Ernest Brace, 83; civilian pilot held as Vietnam POW

Ernest Brace (left) was greeted by Admiral Noel Gayler in Tokyo after he was released from captivity in 1973.
Associated Press
Ernest Brace (left) was greeted by Admiral Noel Gayler in Tokyo after he was released from captivity in 1973.

NEW YORK — Ernest Brace — who as a pilot working for the CIA endured nearly eight years of torture during the Vietnam War, first in bamboo cages, then at the prison camp known as the Hanoi Hilton in a cell next to John McCain’s — died last Friday in Klamath Falls, Ore. He was 83.

His son Michael said he had a pulmonary embolism.

As a pilot for a private company under contract to fly missions for the CIA, Mr. Brace had delivered passengers and cargo to an airstrip in northern Laos in May 1965 when small-arms fire erupted. The plane was so damaged that it could not take off, and Mr. Brace was captured by Laotian Communist rebels, who handed him over to North Vietnamese troops.


They treated him as a prisoner of war, despite his civilian status. For 3½ years he was mostly confined to a bamboo cage so small that when his captors occasionally let him out briefly, he was unable to walk.

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He tried to escape three times. Then he was transferred to the prison camp in Hanoi.

At one point he heard a tapping sound from the adjacent cell and soon realized that the taps were code for letters of the alphabet. The prisoner next door was a downed Navy flier, Lieutenant Commander John S. McCain, the future senator and presidential candidate. They became vital to each other’s survival, providing comradeship despite never seeing each other’s face.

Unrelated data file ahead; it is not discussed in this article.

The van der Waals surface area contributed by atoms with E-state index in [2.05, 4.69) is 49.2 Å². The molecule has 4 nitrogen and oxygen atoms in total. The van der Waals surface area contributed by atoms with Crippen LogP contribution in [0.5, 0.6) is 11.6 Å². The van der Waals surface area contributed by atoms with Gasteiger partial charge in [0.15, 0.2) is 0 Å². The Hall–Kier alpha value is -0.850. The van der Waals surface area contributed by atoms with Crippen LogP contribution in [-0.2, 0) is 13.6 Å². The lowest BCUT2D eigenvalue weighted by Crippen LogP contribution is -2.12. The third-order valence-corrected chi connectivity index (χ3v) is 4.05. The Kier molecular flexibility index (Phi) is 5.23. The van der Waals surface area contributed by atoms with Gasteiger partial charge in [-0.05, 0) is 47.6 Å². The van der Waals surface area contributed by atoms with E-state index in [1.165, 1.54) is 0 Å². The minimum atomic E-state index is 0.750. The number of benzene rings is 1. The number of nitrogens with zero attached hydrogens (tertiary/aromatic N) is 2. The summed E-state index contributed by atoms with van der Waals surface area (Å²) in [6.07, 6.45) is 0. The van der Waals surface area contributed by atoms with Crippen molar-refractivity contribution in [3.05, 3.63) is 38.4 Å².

In a statement last year, McCain said, “Amidst the pain and cruelty of our time together, I also vividly remember our conversations, Sunday night storytelling sessions, and how we kept each other’s spirits up.”

Mr. Brace and McCain did not meet until 1973, months after they were released.


“A guy came up to me and I looked at him and he said, ‘I’m Ernie Brace,’ ” McCain said in 2013. “I went, ‘Wow,’” he added. “It was such an emotional moment for me.” That same year, Mr. Brace was awarded the Prisoner of War Medal and two Purple Hearts.

While Mr. Brace was in captivity, his wife, the former Patricia Emmons, thought he was dead, and remarried. During his recuperation at the Naval Medical Center San Diego, he met a nurse, Nancy Rusth, and married her.

Besides his son Michael and his wife, he leaves three other sons, Ernest, Patrick and Cary; and eight grandchildren.